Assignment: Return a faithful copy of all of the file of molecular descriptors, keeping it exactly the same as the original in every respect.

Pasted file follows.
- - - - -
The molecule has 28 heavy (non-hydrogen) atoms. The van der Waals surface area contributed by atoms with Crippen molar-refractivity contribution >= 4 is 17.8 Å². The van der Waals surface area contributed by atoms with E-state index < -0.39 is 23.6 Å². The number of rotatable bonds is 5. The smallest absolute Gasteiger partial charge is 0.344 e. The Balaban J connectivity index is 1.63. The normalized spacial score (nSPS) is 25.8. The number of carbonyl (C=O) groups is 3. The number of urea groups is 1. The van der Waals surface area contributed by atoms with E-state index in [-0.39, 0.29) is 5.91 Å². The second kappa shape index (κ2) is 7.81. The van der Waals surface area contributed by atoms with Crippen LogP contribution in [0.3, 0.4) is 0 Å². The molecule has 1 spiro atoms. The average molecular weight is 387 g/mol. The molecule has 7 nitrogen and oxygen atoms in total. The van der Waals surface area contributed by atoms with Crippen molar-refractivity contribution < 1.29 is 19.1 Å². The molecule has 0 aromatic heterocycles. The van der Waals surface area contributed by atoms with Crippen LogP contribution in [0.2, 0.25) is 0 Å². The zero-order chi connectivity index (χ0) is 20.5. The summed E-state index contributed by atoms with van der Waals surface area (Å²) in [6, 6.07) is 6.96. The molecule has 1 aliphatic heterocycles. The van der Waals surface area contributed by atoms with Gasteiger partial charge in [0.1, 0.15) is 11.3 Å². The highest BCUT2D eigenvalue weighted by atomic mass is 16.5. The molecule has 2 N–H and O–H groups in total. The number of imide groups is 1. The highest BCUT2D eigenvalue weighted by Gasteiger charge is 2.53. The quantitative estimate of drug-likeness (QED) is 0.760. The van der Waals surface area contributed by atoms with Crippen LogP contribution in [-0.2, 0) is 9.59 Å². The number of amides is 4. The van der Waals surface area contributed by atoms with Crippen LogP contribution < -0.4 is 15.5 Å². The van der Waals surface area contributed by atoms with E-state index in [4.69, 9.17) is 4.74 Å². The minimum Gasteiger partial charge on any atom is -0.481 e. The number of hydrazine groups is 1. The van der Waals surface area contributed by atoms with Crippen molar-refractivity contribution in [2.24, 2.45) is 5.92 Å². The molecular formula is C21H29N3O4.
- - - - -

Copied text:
The molecule has 28 heavy (non-hydrogen) atoms. The van der Waals surface area contributed by atoms with Crippen molar-refractivity contribution >= 4 is 17.8 Å². The van der Waals surface area contributed by atoms with E-state index < -0.39 is 23.6 Å². The number of rotatable bonds is 5. The smallest absolute Gasteiger partial charge is 0.344 e. The Balaban J connectivity index is 1.63. The normalized spacial score (nSPS) is 25.8. The number of carbonyl (C=O) groups is 3. The number of urea groups is 1. The van der Waals surface area contributed by atoms with E-state index in [-0.39, 0.29) is 5.91 Å². The second kappa shape index (κ2) is 7.81. The van der Waals surface area contributed by atoms with Crippen LogP contribution in [0.3, 0.4) is 0 Å². The molecule has 1 spiro atoms. The average molecular weight is 387 g/mol. The molecule has 7 nitrogen and oxygen atoms in total. The van der Waals surface area contributed by atoms with Crippen molar-refractivity contribution < 1.29 is 19.1 Å². The molecule has 0 aromatic heterocycles. The van der Waals surface area contributed by atoms with Crippen LogP contribution in [0.2, 0.25) is 0 Å². The zero-order chi connectivity index (χ0) is 20.5. The summed E-state index contributed by atoms with van der Waals surface area (Å²) in [6, 6.07) is 6.96. The molecule has 1 aliphatic heterocycles. The van der Waals surface area contributed by atoms with Gasteiger partial charge in [0.1, 0.15) is 11.3 Å². The highest BCUT2D eigenvalue weighted by atomic mass is 16.5. The molecule has 2 N–H and O–H groups in total. The number of imide groups is 1. The highest BCUT2D eigenvalue weighted by Gasteiger charge is 2.53. The quantitative estimate of drug-likeness (QED) is 0.760. The van der Waals surface area contributed by atoms with Crippen LogP contribution in [-0.2, 0) is 9.59 Å². The number of amides is 4. The van der Waals surface area contributed by atoms with Crippen LogP contribution < -0.4 is 15.5 Å². The van der Waals surface area contributed by atoms with E-state index in [4.69, 9.17) is 4.74 Å². The minimum Gasteiger partial charge on any atom is -0.481 e. The number of hydrazine groups is 1. The van der Waals surface area contributed by atoms with Crippen molar-refractivity contribution in [2.24, 2.45) is 5.92 Å². The molecular formula is C21H29N3O4.